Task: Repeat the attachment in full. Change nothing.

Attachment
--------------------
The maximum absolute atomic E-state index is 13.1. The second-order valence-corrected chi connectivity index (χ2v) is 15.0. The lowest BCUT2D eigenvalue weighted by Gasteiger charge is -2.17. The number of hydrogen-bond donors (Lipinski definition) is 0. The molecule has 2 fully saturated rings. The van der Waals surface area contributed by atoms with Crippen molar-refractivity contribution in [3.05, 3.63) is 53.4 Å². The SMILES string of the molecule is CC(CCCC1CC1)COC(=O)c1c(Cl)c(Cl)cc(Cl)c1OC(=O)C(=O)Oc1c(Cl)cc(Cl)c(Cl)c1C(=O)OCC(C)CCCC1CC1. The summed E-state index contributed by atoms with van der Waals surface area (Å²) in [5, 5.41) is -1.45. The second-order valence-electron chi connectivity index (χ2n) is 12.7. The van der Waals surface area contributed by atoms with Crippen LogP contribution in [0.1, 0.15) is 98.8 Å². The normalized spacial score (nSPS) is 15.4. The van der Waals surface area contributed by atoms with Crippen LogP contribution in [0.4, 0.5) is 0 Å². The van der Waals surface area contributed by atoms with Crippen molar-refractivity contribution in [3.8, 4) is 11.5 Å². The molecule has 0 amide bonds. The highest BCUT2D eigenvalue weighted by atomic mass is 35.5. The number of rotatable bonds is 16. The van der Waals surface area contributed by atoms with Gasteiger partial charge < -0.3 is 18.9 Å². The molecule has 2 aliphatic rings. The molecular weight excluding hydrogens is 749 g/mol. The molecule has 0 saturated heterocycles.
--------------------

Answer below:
The maximum absolute atomic E-state index is 13.1. The second-order valence-corrected chi connectivity index (χ2v) is 15.0. The lowest BCUT2D eigenvalue weighted by Gasteiger charge is -2.17. The number of hydrogen-bond donors (Lipinski definition) is 0. The molecule has 2 fully saturated rings. The van der Waals surface area contributed by atoms with Crippen molar-refractivity contribution in [3.05, 3.63) is 53.4 Å². The SMILES string of the molecule is CC(CCCC1CC1)COC(=O)c1c(Cl)c(Cl)cc(Cl)c1OC(=O)C(=O)Oc1c(Cl)cc(Cl)c(Cl)c1C(=O)OCC(C)CCCC1CC1. The summed E-state index contributed by atoms with van der Waals surface area (Å²) in [5, 5.41) is -1.45. The second-order valence-electron chi connectivity index (χ2n) is 12.7. The van der Waals surface area contributed by atoms with Crippen LogP contribution in [0.1, 0.15) is 98.8 Å². The normalized spacial score (nSPS) is 15.4. The van der Waals surface area contributed by atoms with Crippen LogP contribution in [0.4, 0.5) is 0 Å². The van der Waals surface area contributed by atoms with Crippen molar-refractivity contribution in [3.8, 4) is 11.5 Å². The molecule has 0 amide bonds. The highest BCUT2D eigenvalue weighted by atomic mass is 35.5. The number of rotatable bonds is 16. The van der Waals surface area contributed by atoms with Gasteiger partial charge < -0.3 is 18.9 Å². The molecule has 2 aliphatic rings. The molecular weight excluding hydrogens is 749 g/mol. The molecule has 0 saturated heterocycles.